On the main screen, there is a useful scale box below the control panel. This is used to magnify the waveform so that you can really get down to its important little places. Amplitude is scaled by dragging the mouse vertically, on the appropriate bar. Time is scaled by dragging the bar horizontally. Thumbs up here for providing more resolution than you could possibly ever require. At maximum magnification, you get around 350 microseconds horizontally and about +/- 1% of full sample level vertically. If anyone needs to edit samples down to the -50dB level that you can see here, I would be fascinated to know why! But seriously, if it gets to be a trend that we always get more range on controls than the designers and manufacturers expect us to need, then that can only be a good thing.
Another way of homing in on a waveform is by using the Zoom box, which offers quick operation but you can't mark out sections when using it.
It is definitely nice to see proper calibrations on the waveform window, and there is a choice too. The height of a wave can be measured in either 'percentage of full scale' or by sample values. For example, +100% level would be equivalent to a sample value of +32,767. Time can be measured in milliseconds, microseconds, sample number, or hexadecimal sample number (arrgh!). These choices are made using the Scale Marks option from the Calibrate menu.
To determine sample times and levels with a high degree of accuracy, the display shows the numerical values at the position of the cursor. (There are actually different types of cursor for different operations, but that's a small point).
Loops are very quickly created with Sound Designer. There is a stack of loop markers at the bottom of the control panel, showing an 'S' within a little arrow. 'S' indicates a sustain loop (ie. the loop plays for as long as the key is held). Dragging this icon down into the sample window marks the start point of the loop. Then you drag down the 'S' within a left-pointing arrow, that has appeared by magic, to mark the end of the loop. What could be more simple? In the same place in the control panel are the two release loop markers (the loop plays as the sample decays following key release). These only do anything constructive if your sampler supports release loops. If you have a Casio FZ1, then all those extra loops the machine is capable of will have to be edited on the sampler itself.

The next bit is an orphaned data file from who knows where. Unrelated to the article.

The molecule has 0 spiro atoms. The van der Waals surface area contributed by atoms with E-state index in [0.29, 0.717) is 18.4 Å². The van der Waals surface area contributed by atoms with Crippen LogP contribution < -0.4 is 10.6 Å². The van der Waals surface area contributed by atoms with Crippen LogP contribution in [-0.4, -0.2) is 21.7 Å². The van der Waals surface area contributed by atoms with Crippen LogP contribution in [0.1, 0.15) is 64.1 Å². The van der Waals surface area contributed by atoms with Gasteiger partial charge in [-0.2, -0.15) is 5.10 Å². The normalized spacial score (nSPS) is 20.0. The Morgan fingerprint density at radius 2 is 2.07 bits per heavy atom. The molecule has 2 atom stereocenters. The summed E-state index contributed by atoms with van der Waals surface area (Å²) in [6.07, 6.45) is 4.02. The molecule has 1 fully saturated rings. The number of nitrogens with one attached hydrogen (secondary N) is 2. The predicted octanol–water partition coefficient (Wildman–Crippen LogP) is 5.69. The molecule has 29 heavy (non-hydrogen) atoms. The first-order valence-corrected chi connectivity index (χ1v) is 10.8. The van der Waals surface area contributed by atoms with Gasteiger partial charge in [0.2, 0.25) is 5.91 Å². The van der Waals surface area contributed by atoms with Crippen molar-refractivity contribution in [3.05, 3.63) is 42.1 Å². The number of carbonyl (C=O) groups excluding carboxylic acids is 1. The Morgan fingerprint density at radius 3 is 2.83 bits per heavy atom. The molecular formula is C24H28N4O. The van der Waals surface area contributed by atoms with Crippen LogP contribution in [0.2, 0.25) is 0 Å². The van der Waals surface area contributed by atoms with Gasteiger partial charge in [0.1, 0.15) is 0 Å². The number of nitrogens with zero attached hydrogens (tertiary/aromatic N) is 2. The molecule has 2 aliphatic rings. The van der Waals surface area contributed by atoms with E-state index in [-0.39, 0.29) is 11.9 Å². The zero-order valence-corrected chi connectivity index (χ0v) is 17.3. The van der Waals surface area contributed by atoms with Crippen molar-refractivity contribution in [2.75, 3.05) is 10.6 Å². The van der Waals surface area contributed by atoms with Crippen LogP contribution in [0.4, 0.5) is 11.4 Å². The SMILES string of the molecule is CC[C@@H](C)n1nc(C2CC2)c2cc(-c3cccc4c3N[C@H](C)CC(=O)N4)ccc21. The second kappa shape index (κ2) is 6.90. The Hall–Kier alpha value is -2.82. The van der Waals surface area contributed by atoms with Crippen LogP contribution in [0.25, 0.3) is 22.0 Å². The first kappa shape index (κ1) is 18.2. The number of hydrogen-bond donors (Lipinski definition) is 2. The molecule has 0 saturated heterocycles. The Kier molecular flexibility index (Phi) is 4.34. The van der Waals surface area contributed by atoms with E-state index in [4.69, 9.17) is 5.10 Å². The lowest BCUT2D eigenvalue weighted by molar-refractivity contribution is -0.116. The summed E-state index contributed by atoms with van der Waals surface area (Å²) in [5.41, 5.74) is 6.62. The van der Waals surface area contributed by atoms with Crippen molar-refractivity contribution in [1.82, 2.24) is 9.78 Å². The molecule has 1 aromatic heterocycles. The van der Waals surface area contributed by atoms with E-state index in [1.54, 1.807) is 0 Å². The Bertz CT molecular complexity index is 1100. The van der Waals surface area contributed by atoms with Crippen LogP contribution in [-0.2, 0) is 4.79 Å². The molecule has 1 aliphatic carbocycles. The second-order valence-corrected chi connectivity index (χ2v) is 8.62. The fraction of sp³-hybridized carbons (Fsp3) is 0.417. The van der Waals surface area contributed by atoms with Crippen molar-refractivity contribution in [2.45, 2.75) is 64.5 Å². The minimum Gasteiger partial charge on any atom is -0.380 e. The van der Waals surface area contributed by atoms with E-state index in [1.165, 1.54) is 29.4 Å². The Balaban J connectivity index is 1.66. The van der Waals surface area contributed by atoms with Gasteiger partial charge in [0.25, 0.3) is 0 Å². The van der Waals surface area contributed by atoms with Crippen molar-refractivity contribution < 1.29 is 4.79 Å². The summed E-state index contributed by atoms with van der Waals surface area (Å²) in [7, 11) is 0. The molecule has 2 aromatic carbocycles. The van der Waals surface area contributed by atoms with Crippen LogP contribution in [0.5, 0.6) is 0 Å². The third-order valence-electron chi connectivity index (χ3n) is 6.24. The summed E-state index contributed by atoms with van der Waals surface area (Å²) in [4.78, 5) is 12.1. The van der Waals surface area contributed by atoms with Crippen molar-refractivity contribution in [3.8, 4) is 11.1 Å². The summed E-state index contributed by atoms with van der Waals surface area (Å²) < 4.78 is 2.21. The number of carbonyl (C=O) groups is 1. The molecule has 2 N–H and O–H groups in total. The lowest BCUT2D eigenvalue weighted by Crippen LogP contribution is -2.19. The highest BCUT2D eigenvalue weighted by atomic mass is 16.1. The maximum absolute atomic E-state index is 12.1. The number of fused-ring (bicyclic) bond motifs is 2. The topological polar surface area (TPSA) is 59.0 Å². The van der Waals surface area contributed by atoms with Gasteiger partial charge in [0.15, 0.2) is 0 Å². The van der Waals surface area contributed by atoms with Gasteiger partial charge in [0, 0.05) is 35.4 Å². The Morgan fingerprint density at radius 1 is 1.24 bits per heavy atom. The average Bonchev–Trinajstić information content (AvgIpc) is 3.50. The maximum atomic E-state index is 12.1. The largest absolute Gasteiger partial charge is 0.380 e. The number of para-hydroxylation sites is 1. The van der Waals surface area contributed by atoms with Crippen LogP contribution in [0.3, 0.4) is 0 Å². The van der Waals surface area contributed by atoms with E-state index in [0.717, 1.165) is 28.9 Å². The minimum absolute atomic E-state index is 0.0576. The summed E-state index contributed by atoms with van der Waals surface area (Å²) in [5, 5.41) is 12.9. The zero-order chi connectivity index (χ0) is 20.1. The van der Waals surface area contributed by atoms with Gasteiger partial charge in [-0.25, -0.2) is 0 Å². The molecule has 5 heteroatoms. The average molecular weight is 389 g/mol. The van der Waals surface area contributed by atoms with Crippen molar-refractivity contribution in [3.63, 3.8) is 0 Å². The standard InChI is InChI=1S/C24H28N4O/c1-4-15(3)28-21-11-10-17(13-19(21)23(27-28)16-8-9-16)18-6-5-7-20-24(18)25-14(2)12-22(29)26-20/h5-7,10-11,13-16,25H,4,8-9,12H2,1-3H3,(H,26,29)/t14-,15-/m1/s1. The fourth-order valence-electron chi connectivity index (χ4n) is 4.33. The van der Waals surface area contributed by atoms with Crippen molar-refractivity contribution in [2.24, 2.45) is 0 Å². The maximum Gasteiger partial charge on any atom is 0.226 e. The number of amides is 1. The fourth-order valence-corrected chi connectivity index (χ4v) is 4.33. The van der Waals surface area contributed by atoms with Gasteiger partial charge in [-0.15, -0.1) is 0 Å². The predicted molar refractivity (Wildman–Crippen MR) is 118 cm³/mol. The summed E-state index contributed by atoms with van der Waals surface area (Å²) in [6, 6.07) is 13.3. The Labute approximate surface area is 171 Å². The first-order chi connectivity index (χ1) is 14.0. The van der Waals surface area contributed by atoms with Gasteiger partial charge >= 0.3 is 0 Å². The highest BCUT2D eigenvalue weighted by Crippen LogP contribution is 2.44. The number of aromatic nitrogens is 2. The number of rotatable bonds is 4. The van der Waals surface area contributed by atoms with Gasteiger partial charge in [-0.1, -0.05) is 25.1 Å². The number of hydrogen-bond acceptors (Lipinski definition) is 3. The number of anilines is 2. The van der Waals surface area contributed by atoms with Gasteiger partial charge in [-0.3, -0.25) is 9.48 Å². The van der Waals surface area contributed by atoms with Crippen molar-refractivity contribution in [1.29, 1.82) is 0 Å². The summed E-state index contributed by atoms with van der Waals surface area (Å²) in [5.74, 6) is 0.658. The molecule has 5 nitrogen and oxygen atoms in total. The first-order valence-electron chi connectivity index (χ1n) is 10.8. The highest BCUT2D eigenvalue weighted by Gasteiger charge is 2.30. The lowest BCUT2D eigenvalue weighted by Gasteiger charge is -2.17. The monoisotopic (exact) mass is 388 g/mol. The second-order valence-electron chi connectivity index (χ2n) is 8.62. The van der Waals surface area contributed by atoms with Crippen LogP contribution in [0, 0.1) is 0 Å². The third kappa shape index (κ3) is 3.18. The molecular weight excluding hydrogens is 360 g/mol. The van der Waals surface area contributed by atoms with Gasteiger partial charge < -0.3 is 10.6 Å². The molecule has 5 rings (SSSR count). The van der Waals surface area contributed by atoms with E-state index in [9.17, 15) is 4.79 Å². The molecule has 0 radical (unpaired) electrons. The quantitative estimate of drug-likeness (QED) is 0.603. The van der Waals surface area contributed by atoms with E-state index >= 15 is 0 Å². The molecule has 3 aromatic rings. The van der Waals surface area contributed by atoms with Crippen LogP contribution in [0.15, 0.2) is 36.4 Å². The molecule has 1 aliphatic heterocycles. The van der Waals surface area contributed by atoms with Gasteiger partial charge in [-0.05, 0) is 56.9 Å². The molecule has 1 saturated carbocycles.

As a help towards finding a good loop (the Holy Grail of samplists), there is a Loop Window which shows the join-up parts of the loop in magnified detail. Here, you can check that you have the equal-amplitude, equal-slope qualities which are essential for a good loop. You can't actually hear the loop playing as you fiddle around with the loop points, which would be more useful than the loop window feature, but since so few samplers can do that anyway (Roland S550 for one), it's not a thing to quibble about. Figure 2 (taken from the manual) shows the Loop Window.
Another goodie is Waveform Drawing - something you have to do without on a monitor-less sampler. It is good for removing those annoying clicks which seem to work their way into many samples. The only problem is locating the click. You can only see it on a highly magnified version of the waveform, which takes ages to scroll through. But if you really need to get at that click, you can do so.
This is where things start to be fun. Did you notice that the digital mixer icon is shown as a coffee percolator on the control panel? It's probably because you have time to roast the beans while the ST number-crunches its result!
Digital mixing comes in five forms: Mix, Merge, Gain Change, Peak/Shelf EQ and Xfade Looping.